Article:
Dark Reading is part of the Informa Tech Division of Informa PLC

This site is operated by a business or businesses owned by Informa PLC and all copyright resides with them.Informa PLC's registered office is 5 Howick Place, London SW1P 1WG. Registered in England and Wales. Number 8860726.

Operations

2/24/2021
03:25 PM
Connect Directly
Twitter
LinkedIn
RSS
E-Mail
50%
50%

Google Invests in Linux Kernel Developers to Focus on Security

Google will fund two full-time Linux kernel developers to maintain and improve Linux security in the long term.

Google and the Linux Foundation have announced plans to fund two full-time maintainers to exclusively focus on Linux kernel security development. Gustavo Silva and Nathan Chancellor, both active Linux contributors, will work to strengthen kernel security and associated projects.

Related Content:

Open Source Security's Top Threat and What To Do About It

Special Report: 2020 State of Cybersecurity Operations and Incident Response

New From The Edge: Security + Fraud Protection: Your One-Two Punch Against Cyberattacks

Their goal is to make the pervasive operating system more sustainable as research indicates a need to improve open source software security, specifically in Linux. A report from the Linux Foundation's Open Source Security Foundation (OpenSSF) and the Laboratory for Innovation Science at Harvard University (LISH) found a lack of security efforts in open source software.

It's worth noting Linux has more than 20,000 contributors and 1 million commits as of August 2020. But while there are thousands of Linux developers, Google's contribution to underwrite two full-time Linux security maintainers indicates the greater role security will play in its future. The company also hopes this initiative will motivate other organizations to contribute.

"Supply chain security and open source security are critical," says Google software engineer Dan Lorenc. "A lot of companies know that now and want to help but don't really know how to … we're trying to talk about it now and show people how we're doing it, so that they can get encouraged and get inspired and come up with other ways they can help out, too." 

Lorenc sees two key components in the issue of open source software security. One is the fact that it comes from people all over the world, some of whom might be malicious or have bad intentions – an inherent problem to open source security. The other is it's software, and all software has flaws, whether intentional or not, that need to be fixed.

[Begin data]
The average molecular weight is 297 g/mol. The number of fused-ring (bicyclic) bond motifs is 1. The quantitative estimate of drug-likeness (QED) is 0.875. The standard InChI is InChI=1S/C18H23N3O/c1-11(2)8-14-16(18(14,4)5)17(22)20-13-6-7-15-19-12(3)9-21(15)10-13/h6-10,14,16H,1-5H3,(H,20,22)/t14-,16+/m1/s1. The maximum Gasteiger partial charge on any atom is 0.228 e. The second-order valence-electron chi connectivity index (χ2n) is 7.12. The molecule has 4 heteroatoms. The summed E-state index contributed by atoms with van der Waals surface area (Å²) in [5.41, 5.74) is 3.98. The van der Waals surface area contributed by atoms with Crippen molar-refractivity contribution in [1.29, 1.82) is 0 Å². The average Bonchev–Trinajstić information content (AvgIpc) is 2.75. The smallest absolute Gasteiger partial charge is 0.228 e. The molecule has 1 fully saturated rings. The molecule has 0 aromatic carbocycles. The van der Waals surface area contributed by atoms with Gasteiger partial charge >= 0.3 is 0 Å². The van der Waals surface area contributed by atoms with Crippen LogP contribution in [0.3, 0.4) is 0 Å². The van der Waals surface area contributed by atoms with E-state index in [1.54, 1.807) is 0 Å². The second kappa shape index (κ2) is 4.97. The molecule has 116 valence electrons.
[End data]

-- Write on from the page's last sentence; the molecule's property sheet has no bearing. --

"Just because that's not your code doesn't mean there aren't bugs," Lorenc adds. "That's kind of a misconception that a lot of companies are now starting to realize." These two factors, combined with the rise of people using open source software, is driving security as a priority.

Linux, which has become a bigger part of the supply chain and key enterprise systems, has also become an appealing target to advanced attackers. Strengthening the Linux kernel will be a key step in protecting open source software from both cybercriminals and advanced threats.

Chancellor, one of the two developers taking on this role, has been working on the Linux kernel for four-and-a-half years. Two years back, he began contributing to mainline Linux under the ClangBuiltLinux project, an initiative to get the Linux kernel building with the Clang and LLVM compiler tools. Chancellor hopes more people start to use the LLVM compiler infrastructure project and contribute fixes to both that and the kernel, as "it will go a long way towards improving Linux security for everyone," he said in a statement

Silva began working on the kernel as part of the Linux Foundation's Core Infrastructure Initiative, a program in which younger developers are mentored by engineers who work on the kernel. Now his full-time security work focuses on removing several classes of buffer overflows. He's also working on fixing vulnerabilities before they hit the mainline and developing defense mechanisms that cut off whole classes of vulnerabilities. Silva submitted his first kernel patch in 2010 and has consistently been among the top five most active kernel developers since 2017.